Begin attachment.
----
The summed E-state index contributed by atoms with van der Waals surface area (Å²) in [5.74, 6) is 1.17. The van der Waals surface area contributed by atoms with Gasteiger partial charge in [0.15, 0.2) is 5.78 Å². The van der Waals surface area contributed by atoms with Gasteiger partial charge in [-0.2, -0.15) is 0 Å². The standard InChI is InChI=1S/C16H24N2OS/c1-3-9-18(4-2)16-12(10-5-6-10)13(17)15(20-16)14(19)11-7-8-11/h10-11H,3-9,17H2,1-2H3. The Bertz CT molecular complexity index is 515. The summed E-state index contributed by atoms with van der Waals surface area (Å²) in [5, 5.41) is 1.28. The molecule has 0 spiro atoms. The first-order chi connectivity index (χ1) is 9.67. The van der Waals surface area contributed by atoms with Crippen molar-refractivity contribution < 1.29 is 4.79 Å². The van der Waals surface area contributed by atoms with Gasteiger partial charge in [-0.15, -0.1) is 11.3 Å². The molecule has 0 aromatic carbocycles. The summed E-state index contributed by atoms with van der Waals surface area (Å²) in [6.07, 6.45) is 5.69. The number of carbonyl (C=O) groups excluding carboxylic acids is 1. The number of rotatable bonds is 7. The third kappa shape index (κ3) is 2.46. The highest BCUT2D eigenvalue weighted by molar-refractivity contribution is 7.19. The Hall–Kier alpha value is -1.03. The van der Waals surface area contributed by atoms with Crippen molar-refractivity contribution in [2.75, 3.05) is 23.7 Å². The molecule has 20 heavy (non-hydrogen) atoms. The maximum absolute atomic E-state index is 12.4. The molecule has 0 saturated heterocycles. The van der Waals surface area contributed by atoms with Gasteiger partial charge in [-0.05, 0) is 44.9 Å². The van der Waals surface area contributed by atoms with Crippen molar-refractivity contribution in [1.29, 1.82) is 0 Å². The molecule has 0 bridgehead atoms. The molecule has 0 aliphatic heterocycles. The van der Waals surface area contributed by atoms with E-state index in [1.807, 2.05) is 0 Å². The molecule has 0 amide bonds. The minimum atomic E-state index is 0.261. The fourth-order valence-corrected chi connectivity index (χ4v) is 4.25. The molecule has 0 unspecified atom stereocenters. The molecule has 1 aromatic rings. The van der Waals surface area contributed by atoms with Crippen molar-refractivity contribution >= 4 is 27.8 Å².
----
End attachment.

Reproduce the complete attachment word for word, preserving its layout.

The summed E-state index contributed by atoms with van der Waals surface area (Å²) in [5.74, 6) is 1.17. The van der Waals surface area contributed by atoms with Gasteiger partial charge in [0.15, 0.2) is 5.78 Å². The van der Waals surface area contributed by atoms with Gasteiger partial charge in [-0.2, -0.15) is 0 Å². The standard InChI is InChI=1S/C16H24N2OS/c1-3-9-18(4-2)16-12(10-5-6-10)13(17)15(20-16)14(19)11-7-8-11/h10-11H,3-9,17H2,1-2H3. The Bertz CT molecular complexity index is 515. The summed E-state index contributed by atoms with van der Waals surface area (Å²) in [5, 5.41) is 1.28. The molecule has 0 spiro atoms. The first-order chi connectivity index (χ1) is 9.67. The van der Waals surface area contributed by atoms with Crippen molar-refractivity contribution < 1.29 is 4.79 Å². The van der Waals surface area contributed by atoms with Gasteiger partial charge in [-0.15, -0.1) is 11.3 Å². The molecule has 0 aromatic carbocycles. The summed E-state index contributed by atoms with van der Waals surface area (Å²) in [6.07, 6.45) is 5.69. The number of carbonyl (C=O) groups excluding carboxylic acids is 1. The number of rotatable bonds is 7. The third kappa shape index (κ3) is 2.46. The highest BCUT2D eigenvalue weighted by molar-refractivity contribution is 7.19. The Hall–Kier alpha value is -1.03. The van der Waals surface area contributed by atoms with Crippen molar-refractivity contribution in [2.75, 3.05) is 23.7 Å². The molecule has 20 heavy (non-hydrogen) atoms. The maximum absolute atomic E-state index is 12.4. The molecule has 0 saturated heterocycles. The van der Waals surface area contributed by atoms with Gasteiger partial charge in [-0.05, 0) is 44.9 Å². The van der Waals surface area contributed by atoms with Crippen molar-refractivity contribution in [1.29, 1.82) is 0 Å². The molecule has 0 bridgehead atoms. The molecule has 0 aliphatic heterocycles. The van der Waals surface area contributed by atoms with E-state index in [1.807, 2.05) is 0 Å². The molecule has 0 amide bonds. The minimum atomic E-state index is 0.261. The fourth-order valence-corrected chi connectivity index (χ4v) is 4.25. The molecule has 0 unspecified atom stereocenters. The molecule has 1 aromatic rings. The van der Waals surface area contributed by atoms with Crippen molar-refractivity contribution >= 4 is 27.8 Å².